Tomato Late Blight Detected in Western North Carolina

— Written By
Late blight lesions on tomato leaf. Photo by Debbie Roos.

Late blight lesions on tomato leaf. Photo by Debbie Roos.

The following Disease Alert was written by Dr. Frank Louws, NCSU Plant Pathologist

Late blight was detected in Buncombe County, NC in the afternoon of July 10, 2015. This is the first report of late blight on tomato in North Carolina and in the southern region since January. The samples have not been confirmed by the clinic nor registered with the program yet; this will be done first thing next week. However, there is no doubt that it is late blight. The late blight pathogen can travel long distances from one county to another and from one state to another. Therefore, it is critical that growers and industry personnel actively scout their fields. If suspect samples are found they should be sent to the local extension office or contact your local cooperative extension agent for diagnosis through the Plant Disease and Insect Clinic. We will also forward samples to Cornell for typing the genotype. Growers should be prepared to switch fungicide programs to include products such as chlorothalonil in rotation with Revus Top, Presidio or Ranman and according to published recommendations in the North Carolina Agricultural Chemicals Manual page 532 or the 2015 Southeastern U.S. Vegetable Crop Handbook page 228. Organic recommendations are also available. Additional information on identification, management, including organic management, and occurrence of the disease can be found at the USAblight website. For more information about tomato late blight and how to control it see the plant pathology tomato and potato late blight fact sheets. The weather forecast the next few days in western NC is not highly conducive to late blight but the pathogen can build up rapidly under wet and cooler conditions.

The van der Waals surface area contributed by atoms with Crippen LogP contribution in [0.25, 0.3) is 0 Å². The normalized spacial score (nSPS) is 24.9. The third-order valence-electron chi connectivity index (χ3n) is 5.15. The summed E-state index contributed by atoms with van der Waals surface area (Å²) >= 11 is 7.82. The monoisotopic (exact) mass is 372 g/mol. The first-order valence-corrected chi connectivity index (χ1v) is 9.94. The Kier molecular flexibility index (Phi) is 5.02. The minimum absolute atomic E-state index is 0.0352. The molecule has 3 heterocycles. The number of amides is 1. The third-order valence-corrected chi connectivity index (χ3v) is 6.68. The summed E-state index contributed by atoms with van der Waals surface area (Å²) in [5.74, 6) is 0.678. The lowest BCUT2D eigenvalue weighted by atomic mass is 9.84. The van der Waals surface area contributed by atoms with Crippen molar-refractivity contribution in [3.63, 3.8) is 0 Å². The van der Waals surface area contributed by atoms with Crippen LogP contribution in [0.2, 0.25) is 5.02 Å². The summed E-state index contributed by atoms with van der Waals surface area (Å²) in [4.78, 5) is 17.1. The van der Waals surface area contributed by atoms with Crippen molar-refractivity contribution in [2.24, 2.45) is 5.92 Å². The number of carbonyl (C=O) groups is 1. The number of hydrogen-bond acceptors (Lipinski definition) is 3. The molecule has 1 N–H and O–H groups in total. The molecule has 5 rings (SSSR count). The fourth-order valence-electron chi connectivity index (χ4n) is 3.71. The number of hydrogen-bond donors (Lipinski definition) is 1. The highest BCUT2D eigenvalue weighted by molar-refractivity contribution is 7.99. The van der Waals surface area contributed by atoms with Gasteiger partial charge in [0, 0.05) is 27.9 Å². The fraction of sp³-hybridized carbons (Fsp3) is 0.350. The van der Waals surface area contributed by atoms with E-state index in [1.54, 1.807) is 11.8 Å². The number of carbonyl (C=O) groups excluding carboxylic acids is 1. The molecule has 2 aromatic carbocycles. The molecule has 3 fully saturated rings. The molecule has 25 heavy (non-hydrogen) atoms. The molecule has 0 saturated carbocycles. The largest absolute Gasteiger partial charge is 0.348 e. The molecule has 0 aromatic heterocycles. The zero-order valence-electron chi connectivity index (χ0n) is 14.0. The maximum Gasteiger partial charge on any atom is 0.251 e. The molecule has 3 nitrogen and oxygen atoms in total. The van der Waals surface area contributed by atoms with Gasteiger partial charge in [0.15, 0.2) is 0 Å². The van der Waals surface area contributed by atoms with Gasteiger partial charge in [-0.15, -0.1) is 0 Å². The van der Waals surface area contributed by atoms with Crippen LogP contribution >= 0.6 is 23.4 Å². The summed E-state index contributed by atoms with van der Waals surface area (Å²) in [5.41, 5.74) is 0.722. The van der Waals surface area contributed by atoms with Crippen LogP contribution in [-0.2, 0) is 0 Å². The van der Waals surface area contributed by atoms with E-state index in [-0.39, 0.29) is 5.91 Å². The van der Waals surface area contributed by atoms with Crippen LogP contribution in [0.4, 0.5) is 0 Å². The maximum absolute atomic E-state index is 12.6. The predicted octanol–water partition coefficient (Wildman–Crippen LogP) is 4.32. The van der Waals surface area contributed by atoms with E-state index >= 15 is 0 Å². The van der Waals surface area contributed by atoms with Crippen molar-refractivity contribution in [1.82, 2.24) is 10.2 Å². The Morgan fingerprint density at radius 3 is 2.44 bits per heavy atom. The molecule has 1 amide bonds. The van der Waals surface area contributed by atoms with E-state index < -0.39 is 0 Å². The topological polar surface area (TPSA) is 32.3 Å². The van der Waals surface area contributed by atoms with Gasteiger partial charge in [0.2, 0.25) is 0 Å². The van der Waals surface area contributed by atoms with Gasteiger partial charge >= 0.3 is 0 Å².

For more photos, visit the Growing Small Farms website.